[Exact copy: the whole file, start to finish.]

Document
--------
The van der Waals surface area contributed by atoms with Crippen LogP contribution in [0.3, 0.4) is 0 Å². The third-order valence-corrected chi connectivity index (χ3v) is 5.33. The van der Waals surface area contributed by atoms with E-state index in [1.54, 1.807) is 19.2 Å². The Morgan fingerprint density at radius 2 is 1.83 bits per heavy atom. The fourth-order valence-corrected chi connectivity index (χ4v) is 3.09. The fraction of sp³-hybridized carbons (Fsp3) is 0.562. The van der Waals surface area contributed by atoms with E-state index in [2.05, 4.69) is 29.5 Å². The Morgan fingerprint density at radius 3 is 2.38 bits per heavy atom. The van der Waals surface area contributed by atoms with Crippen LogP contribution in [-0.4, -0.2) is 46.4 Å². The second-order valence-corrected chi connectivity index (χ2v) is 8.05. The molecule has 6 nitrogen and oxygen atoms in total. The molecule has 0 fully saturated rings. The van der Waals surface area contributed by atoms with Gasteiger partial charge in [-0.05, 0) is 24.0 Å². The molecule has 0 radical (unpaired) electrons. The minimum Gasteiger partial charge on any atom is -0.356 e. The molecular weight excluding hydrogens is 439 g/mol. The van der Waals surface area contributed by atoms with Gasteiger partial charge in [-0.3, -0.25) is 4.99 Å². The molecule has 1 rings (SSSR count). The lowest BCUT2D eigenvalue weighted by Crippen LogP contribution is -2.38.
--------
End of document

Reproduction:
The van der Waals surface area contributed by atoms with Crippen LogP contribution in [0.3, 0.4) is 0 Å². The third-order valence-corrected chi connectivity index (χ3v) is 5.33. The van der Waals surface area contributed by atoms with E-state index in [1.54, 1.807) is 19.2 Å². The Morgan fingerprint density at radius 2 is 1.83 bits per heavy atom. The fourth-order valence-corrected chi connectivity index (χ4v) is 3.09. The fraction of sp³-hybridized carbons (Fsp3) is 0.562. The van der Waals surface area contributed by atoms with E-state index in [2.05, 4.69) is 29.5 Å². The Morgan fingerprint density at radius 3 is 2.38 bits per heavy atom. The van der Waals surface area contributed by atoms with Crippen LogP contribution in [-0.4, -0.2) is 46.4 Å². The second-order valence-corrected chi connectivity index (χ2v) is 8.05. The molecule has 6 nitrogen and oxygen atoms in total. The molecule has 0 fully saturated rings. The van der Waals surface area contributed by atoms with Gasteiger partial charge in [-0.05, 0) is 24.0 Å². The molecule has 0 radical (unpaired) electrons. The minimum Gasteiger partial charge on any atom is -0.356 e. The molecular weight excluding hydrogens is 439 g/mol. The van der Waals surface area contributed by atoms with Gasteiger partial charge in [-0.3, -0.25) is 4.99 Å². The molecule has 1 rings (SSSR count). The lowest BCUT2D eigenvalue weighted by Crippen LogP contribution is -2.38.